For more than a thousand years, people have used Miscanthus from wild stands or managed landscapes, to feed their livestock, roof their homes, make paper, dye possessions, and beautify their gardens. In recent decades there has been a call to develop Miscanthus into a fully domesticated biomass crop for sustainable renewable energy needs. Miscanthus is broadly distributed throughout eastern Asia and the Pacific islands, ranging from southern Siberia to tropical Polynesia, with a current center of diversity in temperate northern latitudes. Adaptation to cold and temperate environments is a distinctive feature of Miscanthus relative to other Saccharinae, facilitating its potential to become an important biomass crop in Europe and the USA. Auto- and allopolyploidy have played a role in the evolution of Miscanthus and polyploidy will likely be of central importance for the development and improvement of this crop. Variation for flowering time, including short-day flower induction, will permit plant breeders to optimize local adaptation and biomass-yield of Miscanthus, just as they have done for maize, sorghum and sugarcane. Germplasm collections that are representative of the genus and publicly available need to be established and characterized. Questions of taxonomy, origins, and evolution need attention from the research community. A multidisciplinary approach that includes population genetics, cytogenetics, molecular genetics, and genomics will be needed to rapidly increase our knowledge of the Miscanthus gene pool, which will facilitate the development of improved cultivars.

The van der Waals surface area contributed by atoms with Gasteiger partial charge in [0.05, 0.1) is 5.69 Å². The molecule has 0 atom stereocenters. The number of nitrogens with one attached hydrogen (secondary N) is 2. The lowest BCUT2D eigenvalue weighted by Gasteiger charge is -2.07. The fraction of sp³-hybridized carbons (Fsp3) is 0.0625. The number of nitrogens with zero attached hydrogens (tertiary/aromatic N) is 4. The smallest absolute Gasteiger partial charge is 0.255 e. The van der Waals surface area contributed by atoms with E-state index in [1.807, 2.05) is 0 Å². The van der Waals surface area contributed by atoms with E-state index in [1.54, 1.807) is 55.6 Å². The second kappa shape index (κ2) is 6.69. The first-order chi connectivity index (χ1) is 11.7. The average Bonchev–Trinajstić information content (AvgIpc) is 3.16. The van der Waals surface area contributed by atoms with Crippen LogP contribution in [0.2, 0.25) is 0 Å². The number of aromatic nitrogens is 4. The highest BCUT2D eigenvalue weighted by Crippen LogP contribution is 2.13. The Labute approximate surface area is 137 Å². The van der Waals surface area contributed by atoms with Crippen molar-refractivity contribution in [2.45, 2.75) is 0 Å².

- Centers of origin
- Interspecific hybridization
- Traditional uses
ASJC Scopus subject areas
- Agricultural and Biological Sciences(all)
- Biochemistry, Genetics and Molecular Biology(all)